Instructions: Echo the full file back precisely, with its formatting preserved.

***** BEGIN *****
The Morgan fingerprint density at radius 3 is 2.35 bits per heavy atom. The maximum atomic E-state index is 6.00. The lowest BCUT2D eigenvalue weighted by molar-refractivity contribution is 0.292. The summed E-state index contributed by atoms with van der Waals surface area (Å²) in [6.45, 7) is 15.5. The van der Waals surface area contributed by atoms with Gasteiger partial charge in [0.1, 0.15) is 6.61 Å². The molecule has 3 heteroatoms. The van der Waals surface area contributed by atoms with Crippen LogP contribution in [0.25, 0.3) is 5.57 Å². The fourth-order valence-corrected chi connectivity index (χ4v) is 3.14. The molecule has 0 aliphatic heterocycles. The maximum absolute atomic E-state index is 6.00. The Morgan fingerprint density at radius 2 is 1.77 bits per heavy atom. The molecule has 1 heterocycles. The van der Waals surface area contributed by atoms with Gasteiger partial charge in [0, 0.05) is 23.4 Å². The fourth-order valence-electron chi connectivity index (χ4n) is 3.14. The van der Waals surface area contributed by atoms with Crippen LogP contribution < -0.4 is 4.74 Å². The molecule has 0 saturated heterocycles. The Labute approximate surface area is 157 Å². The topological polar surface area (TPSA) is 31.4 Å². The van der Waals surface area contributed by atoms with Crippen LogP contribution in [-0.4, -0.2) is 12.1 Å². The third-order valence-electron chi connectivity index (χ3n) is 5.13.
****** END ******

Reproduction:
The Morgan fingerprint density at radius 3 is 2.35 bits per heavy atom. The maximum atomic E-state index is 6.00. The lowest BCUT2D eigenvalue weighted by molar-refractivity contribution is 0.292. The summed E-state index contributed by atoms with van der Waals surface area (Å²) in [6.45, 7) is 15.5. The van der Waals surface area contributed by atoms with Gasteiger partial charge in [0.1, 0.15) is 6.61 Å². The molecule has 3 heteroatoms. The van der Waals surface area contributed by atoms with Crippen LogP contribution in [0.25, 0.3) is 5.57 Å². The fourth-order valence-corrected chi connectivity index (χ4v) is 3.14. The molecule has 0 aliphatic heterocycles. The maximum absolute atomic E-state index is 6.00. The Morgan fingerprint density at radius 2 is 1.77 bits per heavy atom. The molecule has 1 heterocycles. The van der Waals surface area contributed by atoms with Gasteiger partial charge in [0, 0.05) is 23.4 Å². The fourth-order valence-electron chi connectivity index (χ4n) is 3.14. The van der Waals surface area contributed by atoms with Crippen LogP contribution < -0.4 is 4.74 Å². The molecule has 0 saturated heterocycles. The Labute approximate surface area is 157 Å². The topological polar surface area (TPSA) is 31.4 Å². The van der Waals surface area contributed by atoms with Crippen LogP contribution in [-0.4, -0.2) is 12.1 Å². The third-order valence-electron chi connectivity index (χ3n) is 5.13.